September 15, 2022
A lot can be learned at a sale barn, and South Dakota State University Extension cow-calf specialists feel producers can learn even more by paying attention to trends on sale day.
According to USDA’s National Animal Health Monitoring System, about 60% of weaned calves are sold at sale barns or auctions. Olivia Amundson, a SDSU Extension cow-calf field specialist based out of the Sioux Falls regional center, says cattlemen may be leaving money on the table if they are not paying attention to management decisions at home.
“One of the big things that we were looking at here was really focusing on a uniform calf crop,” Amundson says, “and how that maybe influenced price received at the sale barn.”
Large sample size
Amundson and fellow Extension colleagues Adele Harty, Robin Salverson, Heather Gessner, Julie Walker and Kiernan Brandt collected data from five South Dakota sale barns for four weeks from October through November in 2021. Data collected was from 24 sales, accounting for about 110,000 calves.
To diminish geographic variation, researchers attended sales within the same week at the sale barns. They kept data for each specific sale barn, which included date of sale, gender of calves, number of calves in each lot and the average weight per head.
The Extension team also tracked hide color, vaccine protocols — whether they had received a seven-way clostridial vaccine, or four- and five-way respiratory vaccines — whether calves had been implanted, whether they had been creep-fed, whether they had been weaned, if they were part of a branded program, whether they had horns, and the price per head received.
To maintain statistical integrity, calves below 265 pounds and those above 800 pounds were removed from the database, as were lots of one or two calves, Amundson says.
Lots of opportunity
While buyers in sale barns look for quality cattle, they may also be looking for larger numbers “to meet their quota or fill a pot load,” Amundson says.
Researchers broke down the lot sizes of 101 head or more, 50-100 head, 21-50 head and 1-20 head, and found premiums of $15.85 per cwt between the largest lot size and the smallest lot size.
“It makes a lot of sense because those buyers, they’ve got a pot load or multiple pot loads, and they can just load all of those animals on a truck, and they don’t have to try to co-mingle calves or group calves that have similar types and sizes to make a full load,” Amundson says.
While not as great, premiums still exist between the smaller lot groups: $10-per-cwt premium for the 101-plus-head lots over the 20- to 100-head lots; and $6-per-cwt premium for the 21- to 50-head lots over the one- to 20-head lots.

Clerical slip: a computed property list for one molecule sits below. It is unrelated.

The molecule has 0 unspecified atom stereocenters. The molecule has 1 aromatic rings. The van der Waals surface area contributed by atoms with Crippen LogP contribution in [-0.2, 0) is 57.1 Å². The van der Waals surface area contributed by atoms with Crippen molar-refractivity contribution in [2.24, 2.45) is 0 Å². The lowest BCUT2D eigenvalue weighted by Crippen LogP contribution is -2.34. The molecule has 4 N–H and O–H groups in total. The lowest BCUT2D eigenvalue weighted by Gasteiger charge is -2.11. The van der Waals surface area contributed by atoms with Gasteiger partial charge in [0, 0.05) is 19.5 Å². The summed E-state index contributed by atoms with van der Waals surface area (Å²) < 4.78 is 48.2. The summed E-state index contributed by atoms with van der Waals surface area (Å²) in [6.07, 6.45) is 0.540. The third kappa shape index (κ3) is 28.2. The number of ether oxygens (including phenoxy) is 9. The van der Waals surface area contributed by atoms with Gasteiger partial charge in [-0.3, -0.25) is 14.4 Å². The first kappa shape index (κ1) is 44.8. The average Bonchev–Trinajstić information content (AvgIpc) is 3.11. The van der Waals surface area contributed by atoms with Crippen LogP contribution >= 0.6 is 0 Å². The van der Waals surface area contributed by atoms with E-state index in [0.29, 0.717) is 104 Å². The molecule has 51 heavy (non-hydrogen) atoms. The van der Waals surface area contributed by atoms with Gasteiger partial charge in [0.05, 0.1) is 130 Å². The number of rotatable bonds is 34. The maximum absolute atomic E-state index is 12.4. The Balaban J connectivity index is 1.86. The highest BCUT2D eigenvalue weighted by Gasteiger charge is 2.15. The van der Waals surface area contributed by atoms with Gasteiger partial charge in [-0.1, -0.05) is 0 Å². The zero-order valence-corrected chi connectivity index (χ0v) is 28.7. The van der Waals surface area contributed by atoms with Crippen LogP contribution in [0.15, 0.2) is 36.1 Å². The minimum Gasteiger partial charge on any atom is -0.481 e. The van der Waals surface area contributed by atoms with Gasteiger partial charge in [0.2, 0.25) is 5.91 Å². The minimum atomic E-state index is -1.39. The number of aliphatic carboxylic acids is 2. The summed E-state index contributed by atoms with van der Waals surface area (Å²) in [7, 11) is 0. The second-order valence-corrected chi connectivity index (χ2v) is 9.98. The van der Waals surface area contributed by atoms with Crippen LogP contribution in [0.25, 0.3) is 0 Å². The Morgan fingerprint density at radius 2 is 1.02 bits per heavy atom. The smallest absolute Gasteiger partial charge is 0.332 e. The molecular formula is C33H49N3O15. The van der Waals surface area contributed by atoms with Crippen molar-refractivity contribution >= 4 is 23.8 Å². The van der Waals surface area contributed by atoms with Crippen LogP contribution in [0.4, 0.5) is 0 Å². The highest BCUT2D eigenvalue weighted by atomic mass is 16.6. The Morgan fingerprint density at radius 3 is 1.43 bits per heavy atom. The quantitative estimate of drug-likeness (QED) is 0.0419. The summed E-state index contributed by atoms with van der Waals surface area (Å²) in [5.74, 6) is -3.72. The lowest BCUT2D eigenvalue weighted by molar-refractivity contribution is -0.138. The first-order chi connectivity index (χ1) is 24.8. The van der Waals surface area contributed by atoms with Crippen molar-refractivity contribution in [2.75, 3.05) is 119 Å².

Producers unable to bring in large lots may benefit by coordinating with neighbors or other cattlemen to coordinate a grouping of uniform calves to deliver a large number to entice buyers and possibly get a better price on sale day, Amundson says.
“Those calves have to have been born within the same time range, same season,” she says. “We have to think what kind of management decisions were made on those calves. Were they vaccinated at the same time? Did they get the same vaccines? Were they dehorned, castrated? So a lot of those same management decisions have to be thought about if we’re pooling our cattle with other producers’ cattle to try and receive a higher premium.”
A big step to calf crop uniformity, Amundson says, is to define the calving season. “That comes down to maybe just pulling the bull earlier than we usually do. So that we’re not calving our cows for let’s say 120 days, and now we’re just calving them out for 80 days instead.”
Cattlemen can be loyal to their breed or color of animal. SDSU research shows that black-hided cattle paid premiums of $9.75 to $34 per cwt over other colors and color combinations.
Some other premium findings include that steers reap a $19.77-per-cwt premium over heifers, and steers also bring in $23 per cwt over bull calves.
Vaccination programs also benefit sellers, as calves given a seven-way clostridial vaccine at birth and in the fall gained at $17-per-cwt premium over the calves receiving only one dose. There was also an $18- to $25-per-cwt premium given for vaccinated calves over those that were either unvaccinated, or if vaccination status was unknown at sale time.
The SDSU Extension team also surveyed the same sale barns for four weeks this past spring, but this time looking at backgrounder cattle. Results of that study are still forthcoming.
These projects were grant-funded through the North Central Extension Risk Management Education Center, with funding provided by USDA’s National Institute of Food and Agriculture.
To learn more about this research, listen to Amundson and Adele Harty, former SDSU Extension cow-calf field specialist, on a Cattle HQ podcast. Amundson also joined a University of Minnesota edition of the Moos Room podcast to discuss the results.
SDSU research found that the fall calf run noticed a premium for sale barns located west of the Missouri River in South Dakota, versus that east of the river.
Amundson says that cattle types differ between the two regions, but maybe more of a factor were the higher numbers of calves, as well as the higher number of buyers at the west-river sale barns.
“On our west side, we have a lot of guys that do sell feeder calves in large lots,” she says, “and then on the east side of the state, we have a lot of those guys who maybe buy those feeder calves to then background them.”
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